Athens Banner-Herald
“Rep. John Lewis remembers King at Freedom Breakfast”
By Lee Shearer
Rep. John Lewis traced a line from Martin Luther King Jr. and the civil rights movement of the 1950s and 1960s to Tuesday’s inauguration of Barack Obama as the United States’ first black president in a speech on the University of Georgia campus today. [read more...]

The Spectrum
“Reflect on how we vote and exercise our precious rights”
A few nights ago I was watching a PBS special on the administration of Lyndon B. Johnson, 36th president of the United States. This was of particular interest to me because in the late 1960s I served as Congressional liaison officer for the Department of Interior. [read more...]

The Boston Globe
“King and his presidents”
THIS is a week to think of Dr. Martin Luther King Jr. and the presidency. Barack Obama and King are quite different personalities, united chiefly by racial background and rhetorical ability. But there is a connection between them, and it traces back to how the turmoil of the 1960s shaped the policies of presidents. [read more...]

CQ Politics
“Lessons From LBJ”
As a 31-year-old aide to President Lyndon B. Johnson, Lawrence Levinson was one of the staffers entrusted with keeping internal charts that chronicled the status of the administration’s priority bills in Congress, identified projected paths through committees and singled out lawmakers who might throw up obstacles. [read more...]

US News
“Obama Inaugural Address Echoes Bush, Clinton, Carter, JFK, FDR, Lincoln”
By Robert Schlesinger
I was struck a couple of times, listening to and reading Barack Obama's inaugural speech, that he nicely echoed some of his predecessors in office. A more thorough examination reveals the speech practically reverberates with them. [read more...]

US News
“Bush and LBJ cut from the same presidential cloth”
By Timothy Giannuzzi
No president since the 36th, Bush's fellow Texan Lyndon B. Johnson, has had such a divisive effect on the United States or generated so much ill will. In fact, the two share a lot of striking similarities. [read more...]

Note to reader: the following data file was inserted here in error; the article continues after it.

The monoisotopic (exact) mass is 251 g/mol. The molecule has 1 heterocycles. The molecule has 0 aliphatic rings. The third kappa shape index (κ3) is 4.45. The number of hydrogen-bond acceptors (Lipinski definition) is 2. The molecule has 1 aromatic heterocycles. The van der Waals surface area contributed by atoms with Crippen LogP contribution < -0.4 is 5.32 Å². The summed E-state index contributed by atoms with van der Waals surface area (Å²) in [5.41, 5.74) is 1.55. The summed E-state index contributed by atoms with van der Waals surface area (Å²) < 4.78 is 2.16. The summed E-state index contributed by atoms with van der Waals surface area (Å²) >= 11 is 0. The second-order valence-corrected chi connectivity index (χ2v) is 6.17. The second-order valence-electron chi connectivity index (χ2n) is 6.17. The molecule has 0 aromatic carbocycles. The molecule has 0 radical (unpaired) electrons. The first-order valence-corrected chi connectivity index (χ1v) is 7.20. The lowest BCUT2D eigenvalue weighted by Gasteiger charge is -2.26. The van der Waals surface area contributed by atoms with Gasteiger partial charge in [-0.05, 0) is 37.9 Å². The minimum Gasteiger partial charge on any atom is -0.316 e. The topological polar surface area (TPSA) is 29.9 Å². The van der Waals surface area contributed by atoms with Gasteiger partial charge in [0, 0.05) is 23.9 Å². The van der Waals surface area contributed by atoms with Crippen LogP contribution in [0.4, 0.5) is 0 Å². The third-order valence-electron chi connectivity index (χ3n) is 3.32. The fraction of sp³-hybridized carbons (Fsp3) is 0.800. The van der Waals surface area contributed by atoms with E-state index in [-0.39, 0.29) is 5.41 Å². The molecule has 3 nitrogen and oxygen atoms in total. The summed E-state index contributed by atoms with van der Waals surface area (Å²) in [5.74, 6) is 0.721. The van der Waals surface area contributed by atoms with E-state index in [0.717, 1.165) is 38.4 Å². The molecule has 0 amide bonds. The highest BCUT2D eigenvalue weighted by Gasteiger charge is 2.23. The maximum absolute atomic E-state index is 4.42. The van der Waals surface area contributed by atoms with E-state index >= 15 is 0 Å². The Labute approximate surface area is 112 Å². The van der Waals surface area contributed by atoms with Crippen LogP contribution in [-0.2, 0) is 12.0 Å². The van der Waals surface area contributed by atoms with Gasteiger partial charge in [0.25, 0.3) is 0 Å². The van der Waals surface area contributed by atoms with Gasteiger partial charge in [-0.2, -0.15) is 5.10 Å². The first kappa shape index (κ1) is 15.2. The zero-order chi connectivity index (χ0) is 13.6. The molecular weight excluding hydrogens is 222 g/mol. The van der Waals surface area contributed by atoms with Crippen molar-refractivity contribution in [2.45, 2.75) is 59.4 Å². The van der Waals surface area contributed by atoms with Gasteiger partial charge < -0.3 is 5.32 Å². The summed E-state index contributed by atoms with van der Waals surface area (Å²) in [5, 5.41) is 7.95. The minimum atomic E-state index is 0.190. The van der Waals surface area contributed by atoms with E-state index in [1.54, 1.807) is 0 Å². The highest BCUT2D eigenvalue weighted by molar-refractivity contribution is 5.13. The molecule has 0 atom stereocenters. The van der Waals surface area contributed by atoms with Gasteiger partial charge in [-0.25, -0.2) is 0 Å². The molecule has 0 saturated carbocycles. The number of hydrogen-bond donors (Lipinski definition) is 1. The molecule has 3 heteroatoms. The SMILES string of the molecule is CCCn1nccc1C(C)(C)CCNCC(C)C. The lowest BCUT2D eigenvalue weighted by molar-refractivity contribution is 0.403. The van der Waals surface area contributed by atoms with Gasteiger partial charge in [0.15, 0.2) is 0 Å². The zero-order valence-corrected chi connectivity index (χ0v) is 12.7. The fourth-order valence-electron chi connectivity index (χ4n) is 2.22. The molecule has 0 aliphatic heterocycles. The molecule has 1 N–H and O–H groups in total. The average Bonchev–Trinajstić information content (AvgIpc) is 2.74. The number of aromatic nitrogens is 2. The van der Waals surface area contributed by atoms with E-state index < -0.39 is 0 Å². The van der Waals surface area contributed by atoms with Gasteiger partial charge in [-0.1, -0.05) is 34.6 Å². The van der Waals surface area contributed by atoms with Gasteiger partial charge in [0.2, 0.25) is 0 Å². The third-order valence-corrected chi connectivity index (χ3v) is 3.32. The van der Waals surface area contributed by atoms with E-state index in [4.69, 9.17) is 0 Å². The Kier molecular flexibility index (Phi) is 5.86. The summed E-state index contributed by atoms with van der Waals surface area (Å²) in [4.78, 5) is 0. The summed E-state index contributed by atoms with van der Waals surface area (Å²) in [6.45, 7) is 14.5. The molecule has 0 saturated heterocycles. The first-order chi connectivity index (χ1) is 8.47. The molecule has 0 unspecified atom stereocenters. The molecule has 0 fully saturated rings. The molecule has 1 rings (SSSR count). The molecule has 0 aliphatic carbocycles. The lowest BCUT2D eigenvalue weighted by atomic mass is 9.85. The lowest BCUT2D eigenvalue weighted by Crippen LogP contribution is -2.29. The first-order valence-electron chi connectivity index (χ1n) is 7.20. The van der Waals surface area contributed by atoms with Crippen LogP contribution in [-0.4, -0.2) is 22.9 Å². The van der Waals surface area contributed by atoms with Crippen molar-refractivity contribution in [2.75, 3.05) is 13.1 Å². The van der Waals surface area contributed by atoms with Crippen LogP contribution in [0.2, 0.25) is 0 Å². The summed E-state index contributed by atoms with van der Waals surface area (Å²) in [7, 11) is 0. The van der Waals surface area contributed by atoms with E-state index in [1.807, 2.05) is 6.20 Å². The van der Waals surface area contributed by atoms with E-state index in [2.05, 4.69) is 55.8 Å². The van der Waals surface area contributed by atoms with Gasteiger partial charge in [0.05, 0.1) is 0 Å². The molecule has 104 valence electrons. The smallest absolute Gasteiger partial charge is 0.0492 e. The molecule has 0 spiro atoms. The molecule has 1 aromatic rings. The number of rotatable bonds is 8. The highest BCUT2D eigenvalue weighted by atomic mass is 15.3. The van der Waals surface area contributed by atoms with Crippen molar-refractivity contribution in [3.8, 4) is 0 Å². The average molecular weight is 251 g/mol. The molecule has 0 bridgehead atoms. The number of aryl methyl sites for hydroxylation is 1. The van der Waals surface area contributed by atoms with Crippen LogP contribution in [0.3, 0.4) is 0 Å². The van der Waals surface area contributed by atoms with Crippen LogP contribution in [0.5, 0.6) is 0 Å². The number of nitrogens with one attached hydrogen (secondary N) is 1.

The Palm Beach Post
“Let LBJ share Lincoln's limelight”
By Tom Blackburn
The president planned his Cabinet as a "team of rivals" the way historian Doris Kearns Goodwin described Abraham Lincoln's Cabinet. He followed the railroad tracks Lincoln's train took to the capital in 1861. [read more...]

The Raw Story
“After eleven days in office, Newsweek puts Obama in Vietnam”
By John Byrne
That's the year then-President Lyndon Johnson officially expanded America's involvement in Vietnam, expanding the number of US troops from 3,500 in March to 200,000 by December. [read more...]

The New York Times
“A Stimulus Plan With Dual Goals: Reform and Recovery”
By David E. Sanger
As a result, there is $54 billion in the House bill for new forms of “American energy,” a phrase with an air of nationalism, along with a series of “Buy America” requirements of dubious legality under trade treaties; $141 billion for education; $24 billion for lowering health care costs; and $6 billion for broadband service, the digital equivalent of Lyndon B. Johnson electrifying the Hill Country in Texas. [read more...]

CQ Politics
“Obama Could Take Lessons From LBJ in Dealing With Congress”
By Adriel Bettelheim
President-elect Obama lists the collected writings of Abraham Lincoln among his favorite reading. And more than a few commentators have suggested that Obama is channeling the spirit of Franklin D. Roosevelt as he tries to chart a response to the economic crisis. [read more...]

The New York Times
“Op-Ed Contributor - Put Culture in the Cabinet”
In 1965, President Lyndon Johnson drew on his Texas roots when he created the National Endowment for the Arts and the National Endowment for the Humanities, organizations that share America’s arts and humanities with the American people. [read more...]